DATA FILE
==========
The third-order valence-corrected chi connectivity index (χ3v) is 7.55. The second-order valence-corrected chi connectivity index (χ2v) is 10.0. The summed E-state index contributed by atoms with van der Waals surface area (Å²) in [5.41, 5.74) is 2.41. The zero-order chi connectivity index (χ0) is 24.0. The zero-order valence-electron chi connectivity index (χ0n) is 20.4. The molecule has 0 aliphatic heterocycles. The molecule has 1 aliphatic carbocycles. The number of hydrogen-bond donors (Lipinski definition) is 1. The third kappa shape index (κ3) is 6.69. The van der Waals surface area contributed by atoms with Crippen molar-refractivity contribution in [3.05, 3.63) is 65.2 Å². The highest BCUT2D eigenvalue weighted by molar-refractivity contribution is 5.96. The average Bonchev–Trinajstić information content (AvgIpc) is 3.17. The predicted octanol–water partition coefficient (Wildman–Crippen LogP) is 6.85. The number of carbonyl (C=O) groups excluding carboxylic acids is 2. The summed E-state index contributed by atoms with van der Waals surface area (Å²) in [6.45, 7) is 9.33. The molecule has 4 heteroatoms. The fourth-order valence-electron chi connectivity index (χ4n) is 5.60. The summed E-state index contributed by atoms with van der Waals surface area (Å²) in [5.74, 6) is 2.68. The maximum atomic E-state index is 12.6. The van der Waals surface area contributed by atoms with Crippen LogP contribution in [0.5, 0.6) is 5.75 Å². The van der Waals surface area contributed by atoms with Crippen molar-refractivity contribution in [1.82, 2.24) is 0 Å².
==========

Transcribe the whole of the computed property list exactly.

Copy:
The third-order valence-corrected chi connectivity index (χ3v) is 7.55. The second-order valence-corrected chi connectivity index (χ2v) is 10.0. The summed E-state index contributed by atoms with van der Waals surface area (Å²) in [5.41, 5.74) is 2.41. The zero-order chi connectivity index (χ0) is 24.0. The zero-order valence-electron chi connectivity index (χ0n) is 20.4. The molecule has 0 aliphatic heterocycles. The molecule has 1 aliphatic carbocycles. The number of hydrogen-bond donors (Lipinski definition) is 1. The third kappa shape index (κ3) is 6.69. The van der Waals surface area contributed by atoms with Crippen molar-refractivity contribution in [3.05, 3.63) is 65.2 Å². The highest BCUT2D eigenvalue weighted by molar-refractivity contribution is 5.96. The average Bonchev–Trinajstić information content (AvgIpc) is 3.17. The predicted octanol–water partition coefficient (Wildman–Crippen LogP) is 6.85. The number of carbonyl (C=O) groups excluding carboxylic acids is 2. The summed E-state index contributed by atoms with van der Waals surface area (Å²) in [6.45, 7) is 9.33. The molecule has 4 heteroatoms. The fourth-order valence-electron chi connectivity index (χ4n) is 5.60. The summed E-state index contributed by atoms with van der Waals surface area (Å²) in [5.74, 6) is 2.68. The maximum atomic E-state index is 12.6. The van der Waals surface area contributed by atoms with Crippen LogP contribution in [0.5, 0.6) is 5.75 Å². The van der Waals surface area contributed by atoms with Crippen molar-refractivity contribution in [1.82, 2.24) is 0 Å².